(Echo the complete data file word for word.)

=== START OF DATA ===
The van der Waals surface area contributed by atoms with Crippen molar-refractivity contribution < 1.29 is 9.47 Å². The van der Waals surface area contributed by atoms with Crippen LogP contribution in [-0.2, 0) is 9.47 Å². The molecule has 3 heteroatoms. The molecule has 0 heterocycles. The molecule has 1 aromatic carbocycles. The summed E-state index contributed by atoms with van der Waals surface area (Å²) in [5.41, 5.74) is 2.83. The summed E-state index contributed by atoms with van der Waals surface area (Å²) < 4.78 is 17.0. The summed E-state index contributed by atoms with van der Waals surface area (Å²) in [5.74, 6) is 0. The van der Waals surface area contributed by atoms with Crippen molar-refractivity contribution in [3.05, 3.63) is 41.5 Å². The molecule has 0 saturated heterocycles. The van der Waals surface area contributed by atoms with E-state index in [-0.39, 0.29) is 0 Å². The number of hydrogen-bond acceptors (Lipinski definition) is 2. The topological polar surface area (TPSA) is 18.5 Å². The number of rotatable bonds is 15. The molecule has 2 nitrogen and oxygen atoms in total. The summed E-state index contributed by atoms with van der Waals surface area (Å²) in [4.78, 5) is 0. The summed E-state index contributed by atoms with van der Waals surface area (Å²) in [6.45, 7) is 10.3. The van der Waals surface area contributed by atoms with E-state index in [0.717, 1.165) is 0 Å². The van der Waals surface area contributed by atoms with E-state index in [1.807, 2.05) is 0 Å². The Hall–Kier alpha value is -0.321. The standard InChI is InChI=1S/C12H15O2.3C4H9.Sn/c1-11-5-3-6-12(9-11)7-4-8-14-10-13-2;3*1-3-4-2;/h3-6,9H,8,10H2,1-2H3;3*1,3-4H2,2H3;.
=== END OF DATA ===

The van der Waals surface area contributed by atoms with Crippen molar-refractivity contribution < 1.29 is 9.47 Å². The van der Waals surface area contributed by atoms with Crippen LogP contribution in [-0.2, 0) is 9.47 Å². The molecule has 3 heteroatoms. The molecule has 0 heterocycles. The molecule has 1 aromatic carbocycles. The summed E-state index contributed by atoms with van der Waals surface area (Å²) in [5.41, 5.74) is 2.83. The summed E-state index contributed by atoms with van der Waals surface area (Å²) < 4.78 is 17.0. The summed E-state index contributed by atoms with van der Waals surface area (Å²) in [5.74, 6) is 0. The van der Waals surface area contributed by atoms with Crippen molar-refractivity contribution in [3.05, 3.63) is 41.5 Å². The molecule has 0 saturated heterocycles. The van der Waals surface area contributed by atoms with E-state index in [-0.39, 0.29) is 0 Å². The number of hydrogen-bond acceptors (Lipinski definition) is 2. The topological polar surface area (TPSA) is 18.5 Å². The number of rotatable bonds is 15. The molecule has 2 nitrogen and oxygen atoms in total. The summed E-state index contributed by atoms with van der Waals surface area (Å²) in [4.78, 5) is 0. The summed E-state index contributed by atoms with van der Waals surface area (Å²) in [6.45, 7) is 10.3. The van der Waals surface area contributed by atoms with E-state index in [0.717, 1.165) is 0 Å². The van der Waals surface area contributed by atoms with E-state index in [1.807, 2.05) is 0 Å². The Hall–Kier alpha value is -0.321. The standard InChI is InChI=1S/C12H15O2.3C4H9.Sn/c1-11-5-3-6-12(9-11)7-4-8-14-10-13-2;3*1-3-4-2;/h3-6,9H,8,10H2,1-2H3;3*1,3-4H2,2H3;.